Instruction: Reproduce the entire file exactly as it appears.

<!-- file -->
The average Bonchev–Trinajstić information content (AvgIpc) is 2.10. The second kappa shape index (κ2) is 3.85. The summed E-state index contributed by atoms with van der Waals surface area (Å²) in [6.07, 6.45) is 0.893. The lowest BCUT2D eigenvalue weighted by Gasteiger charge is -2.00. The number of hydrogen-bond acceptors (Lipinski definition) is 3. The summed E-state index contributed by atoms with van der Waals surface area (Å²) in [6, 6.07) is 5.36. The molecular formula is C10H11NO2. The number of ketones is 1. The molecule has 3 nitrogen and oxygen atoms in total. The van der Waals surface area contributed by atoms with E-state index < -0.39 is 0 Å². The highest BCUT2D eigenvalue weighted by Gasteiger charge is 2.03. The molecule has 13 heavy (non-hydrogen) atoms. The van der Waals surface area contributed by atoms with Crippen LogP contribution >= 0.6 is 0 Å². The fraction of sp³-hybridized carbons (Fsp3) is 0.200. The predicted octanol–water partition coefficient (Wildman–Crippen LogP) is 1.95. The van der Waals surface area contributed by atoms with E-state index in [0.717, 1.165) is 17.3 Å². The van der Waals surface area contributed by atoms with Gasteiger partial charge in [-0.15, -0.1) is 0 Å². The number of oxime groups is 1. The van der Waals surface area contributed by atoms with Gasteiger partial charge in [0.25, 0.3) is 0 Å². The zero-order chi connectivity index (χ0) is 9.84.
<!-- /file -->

The average Bonchev–Trinajstić information content (AvgIpc) is 2.10. The second kappa shape index (κ2) is 3.85. The summed E-state index contributed by atoms with van der Waals surface area (Å²) in [6.07, 6.45) is 0.893. The lowest BCUT2D eigenvalue weighted by Gasteiger charge is -2.00. The number of hydrogen-bond acceptors (Lipinski definition) is 3. The summed E-state index contributed by atoms with van der Waals surface area (Å²) in [6, 6.07) is 5.36. The molecular formula is C10H11NO2. The number of ketones is 1. The molecule has 3 nitrogen and oxygen atoms in total. The van der Waals surface area contributed by atoms with E-state index < -0.39 is 0 Å². The highest BCUT2D eigenvalue weighted by Gasteiger charge is 2.03. The molecule has 13 heavy (non-hydrogen) atoms. The van der Waals surface area contributed by atoms with Crippen LogP contribution >= 0.6 is 0 Å². The fraction of sp³-hybridized carbons (Fsp3) is 0.200. The predicted octanol–water partition coefficient (Wildman–Crippen LogP) is 1.95. The van der Waals surface area contributed by atoms with E-state index in [0.717, 1.165) is 17.3 Å². The van der Waals surface area contributed by atoms with Gasteiger partial charge in [-0.15, -0.1) is 0 Å². The number of oxime groups is 1. The van der Waals surface area contributed by atoms with Gasteiger partial charge in [0.25, 0.3) is 0 Å². The zero-order chi connectivity index (χ0) is 9.84.